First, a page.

Weekly Newsletter: 5 July – 9 July 2021
GDPR EU Representative

July 12, 2021

Hackers demand $70 million to end biggest ransomware attack on record

[#Ransomwareattacks ##Russia #Cybersecurity] 
“An affiliate of the notorious REvil gang, best known for extorting $11 million from the meat-processor JBS after a Memorial Day attack, infected thousands of victims in at least 17 countries on Friday, largely through firms that remotely manage IT infrastructure for multiple customers, cybersecurity researchers said.

REvil was demanding ransoms of up to $5 million, the researchers said. But late Sunday it offered in a posting on its dark web site a universal decryptor software key that would unscramble all affected machines in exchange for $70 million in cryptocurrency. […]

A broad array of businesses and public agencies were hit by the latest attack, apparently on all continents, including in financial services, travel and leisure and the public sector, though few large companies, the cybersecurity firm Sophos reported.”

To read more: Click here

UK data watchdog to probe use of private emails by health ministers

[#Privacy #DataProtection #ICO #UK]

“LONDON — The U.K.’s data watchdog said Tuesday she had launched a formal investigation into allegations health ministers used private email addresses to conduct government business.

Elizabeth Denham, the U.K.’s information commissioner, said in a blog post that reports of ministers and senior officials using private correspondence channels, such as private email accounts, to conduct sensitive official business were “concerning.” […]

Denham acknowledged that the use of private correspondence channels did not in itself break freedom of information or data protection rules, but said she was concerned information in private email accounts or messaging services was “forgotten, overlooked, autodeleted or otherwise not available when a freedom of information request is later made.””

To read more : Click here 

How to Manage Your Google Privacy Settings

[#Privacy #Google #Security] 
“My Account is meant to be a one-stop spot to take control of your privacy and security when it comes to this monolithic company. Rather than visiting settings for every individual Google service—Gmail, Google Drive, Android phones, the Chrome browser(s), YouTube, and a hundred others—you change global settings here. Mostly. If you want the scary version of what Google collects on you, read this old Guardian article, which spells out that Google knows where you’ve been, what you’ve searched, all your apps and extensions, your YouTube history, and more. […]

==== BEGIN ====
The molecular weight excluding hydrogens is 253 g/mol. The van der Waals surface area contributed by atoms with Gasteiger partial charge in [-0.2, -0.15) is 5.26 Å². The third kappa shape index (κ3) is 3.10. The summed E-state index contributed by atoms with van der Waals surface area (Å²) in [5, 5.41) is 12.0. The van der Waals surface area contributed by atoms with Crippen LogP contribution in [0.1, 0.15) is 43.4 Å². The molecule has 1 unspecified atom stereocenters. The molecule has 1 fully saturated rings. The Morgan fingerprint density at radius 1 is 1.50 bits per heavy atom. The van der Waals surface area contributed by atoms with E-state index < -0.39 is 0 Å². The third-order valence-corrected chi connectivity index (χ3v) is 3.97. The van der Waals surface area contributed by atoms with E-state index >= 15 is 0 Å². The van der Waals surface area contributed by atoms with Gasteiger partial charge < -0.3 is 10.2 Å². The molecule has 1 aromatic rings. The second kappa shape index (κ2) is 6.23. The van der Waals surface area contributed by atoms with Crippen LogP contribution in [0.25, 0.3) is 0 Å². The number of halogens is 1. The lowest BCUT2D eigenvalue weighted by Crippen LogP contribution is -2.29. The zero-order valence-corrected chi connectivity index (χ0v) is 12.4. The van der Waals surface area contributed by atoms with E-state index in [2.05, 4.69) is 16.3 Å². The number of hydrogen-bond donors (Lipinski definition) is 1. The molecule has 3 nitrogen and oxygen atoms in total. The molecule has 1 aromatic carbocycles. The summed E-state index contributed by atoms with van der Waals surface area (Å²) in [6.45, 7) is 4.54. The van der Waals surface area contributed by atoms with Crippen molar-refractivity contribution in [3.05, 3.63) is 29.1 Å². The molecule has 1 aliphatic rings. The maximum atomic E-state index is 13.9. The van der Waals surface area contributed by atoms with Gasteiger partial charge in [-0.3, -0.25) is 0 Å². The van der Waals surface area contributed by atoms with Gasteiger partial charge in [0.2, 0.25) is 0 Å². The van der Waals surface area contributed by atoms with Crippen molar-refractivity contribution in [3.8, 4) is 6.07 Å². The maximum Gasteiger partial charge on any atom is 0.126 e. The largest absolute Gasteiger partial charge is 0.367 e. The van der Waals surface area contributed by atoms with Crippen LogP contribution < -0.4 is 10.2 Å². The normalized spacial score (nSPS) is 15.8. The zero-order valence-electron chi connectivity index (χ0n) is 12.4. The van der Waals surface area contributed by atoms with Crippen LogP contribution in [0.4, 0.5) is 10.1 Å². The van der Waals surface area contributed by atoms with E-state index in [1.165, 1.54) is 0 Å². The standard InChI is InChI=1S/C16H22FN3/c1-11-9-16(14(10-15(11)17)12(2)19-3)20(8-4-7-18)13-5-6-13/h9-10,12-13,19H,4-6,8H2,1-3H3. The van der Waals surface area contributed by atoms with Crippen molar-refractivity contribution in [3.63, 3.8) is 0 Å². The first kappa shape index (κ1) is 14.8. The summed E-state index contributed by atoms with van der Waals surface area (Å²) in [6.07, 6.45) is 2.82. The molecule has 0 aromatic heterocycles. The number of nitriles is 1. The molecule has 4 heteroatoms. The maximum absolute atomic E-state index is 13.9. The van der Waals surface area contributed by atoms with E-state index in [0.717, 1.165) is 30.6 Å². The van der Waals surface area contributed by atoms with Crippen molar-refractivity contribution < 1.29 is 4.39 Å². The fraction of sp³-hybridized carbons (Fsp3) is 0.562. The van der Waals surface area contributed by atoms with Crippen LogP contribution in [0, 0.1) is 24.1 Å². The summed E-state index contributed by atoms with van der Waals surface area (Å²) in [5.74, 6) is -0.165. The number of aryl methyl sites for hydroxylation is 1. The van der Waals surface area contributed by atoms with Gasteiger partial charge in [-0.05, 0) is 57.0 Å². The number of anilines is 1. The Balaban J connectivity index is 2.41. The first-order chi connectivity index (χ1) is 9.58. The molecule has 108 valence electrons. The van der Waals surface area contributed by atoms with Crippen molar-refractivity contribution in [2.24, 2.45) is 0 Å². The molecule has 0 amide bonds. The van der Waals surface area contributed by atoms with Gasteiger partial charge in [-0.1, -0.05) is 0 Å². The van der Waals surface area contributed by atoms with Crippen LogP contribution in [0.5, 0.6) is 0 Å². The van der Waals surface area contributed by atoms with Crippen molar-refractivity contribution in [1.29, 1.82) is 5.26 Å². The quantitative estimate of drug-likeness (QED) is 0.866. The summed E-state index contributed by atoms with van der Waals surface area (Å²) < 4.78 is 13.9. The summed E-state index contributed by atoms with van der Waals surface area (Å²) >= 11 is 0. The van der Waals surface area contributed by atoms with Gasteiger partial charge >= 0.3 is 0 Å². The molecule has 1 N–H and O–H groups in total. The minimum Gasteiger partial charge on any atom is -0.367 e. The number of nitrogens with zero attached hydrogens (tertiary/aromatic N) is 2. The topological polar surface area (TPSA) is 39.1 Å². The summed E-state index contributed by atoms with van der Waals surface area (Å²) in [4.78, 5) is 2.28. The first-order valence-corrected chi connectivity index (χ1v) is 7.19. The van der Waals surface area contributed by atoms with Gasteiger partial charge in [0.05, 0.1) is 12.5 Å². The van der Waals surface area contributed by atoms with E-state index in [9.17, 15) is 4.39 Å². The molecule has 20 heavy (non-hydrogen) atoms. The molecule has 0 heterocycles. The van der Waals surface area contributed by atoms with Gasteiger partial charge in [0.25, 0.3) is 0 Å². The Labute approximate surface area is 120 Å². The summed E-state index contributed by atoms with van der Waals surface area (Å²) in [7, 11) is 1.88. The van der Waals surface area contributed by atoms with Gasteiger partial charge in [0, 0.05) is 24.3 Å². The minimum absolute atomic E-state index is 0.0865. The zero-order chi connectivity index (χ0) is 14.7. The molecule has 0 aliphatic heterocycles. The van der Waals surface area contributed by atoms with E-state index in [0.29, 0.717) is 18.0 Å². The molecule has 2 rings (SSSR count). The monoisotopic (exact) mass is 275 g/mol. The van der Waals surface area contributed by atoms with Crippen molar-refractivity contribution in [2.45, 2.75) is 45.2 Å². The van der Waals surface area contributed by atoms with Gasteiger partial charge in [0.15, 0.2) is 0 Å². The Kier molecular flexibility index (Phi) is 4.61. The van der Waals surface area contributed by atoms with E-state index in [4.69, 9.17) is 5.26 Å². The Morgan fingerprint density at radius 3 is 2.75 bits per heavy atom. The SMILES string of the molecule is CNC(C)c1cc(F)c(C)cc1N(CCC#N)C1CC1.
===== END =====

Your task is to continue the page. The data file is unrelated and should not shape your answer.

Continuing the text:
On My Account, do two things right away: a Security Checkup and a Privacy Checkup. […] On the My Account page, the URL will be a little different for each Google account you have. It’ll end with /u/0 for the default account, /u/1 for the second, and so forth. Do a security check for each account.

Find the Security Checkup at https://lnkd.in/dJgityc (or click Take action in the Critical Security issues found box). It will take you through a number of cards to check items”

To read more: Click here

‘The dead don’t have GDPR rights’: Woman considers legal action after department denies info request

[#GDPR #Children #PersonalData] 
“THE DEPARTMENT OF Children is failing to apply General Data Protection Regulation (GDPR) correctly as Mother and Baby Home survivors attempt to access personal information, a data compliance expert has said. In one instance, the Department of Children, Equality, Disability, Integration and Youth (DCEDIY) refused to share information with a woman because it relates to a person who is deceased. […]

Speaking to The Journal, McGarr said: “It’s simply not accurate in law to say that if data relates to a person who has died that somehow takes it out of the scope of the GDPR because GDPR rights don’t attach to data, they attach to people.“”

To read more: Click here

Italian Data Protection Authority (Garante) – Health Care 

[#GDPRfines #GarantePrivacy #PersonalData #Dentist] 
“The Italian DPA (Garante) has fined a dentist EUR 20,000. A data subject filed a complaint with the DPA against the dentist for refusing to treat him after the data subject had indicated he had HIV in his medical history form.

In the dentist’s clinic, it was common practice for patients to fill out a medical history form before medical treatment, which contained questions about previous, existing or suspected infectious diseases (e.g. tuberculosis, hepatitis, HIV).

The DPA considered this to be a violation of the principles of legality. It stated that it was legitimate to ask for such information in order to better plan medical treatment. However, it was not permissible to collect such information and then refuse treatment to the patient.”

To read more: Click here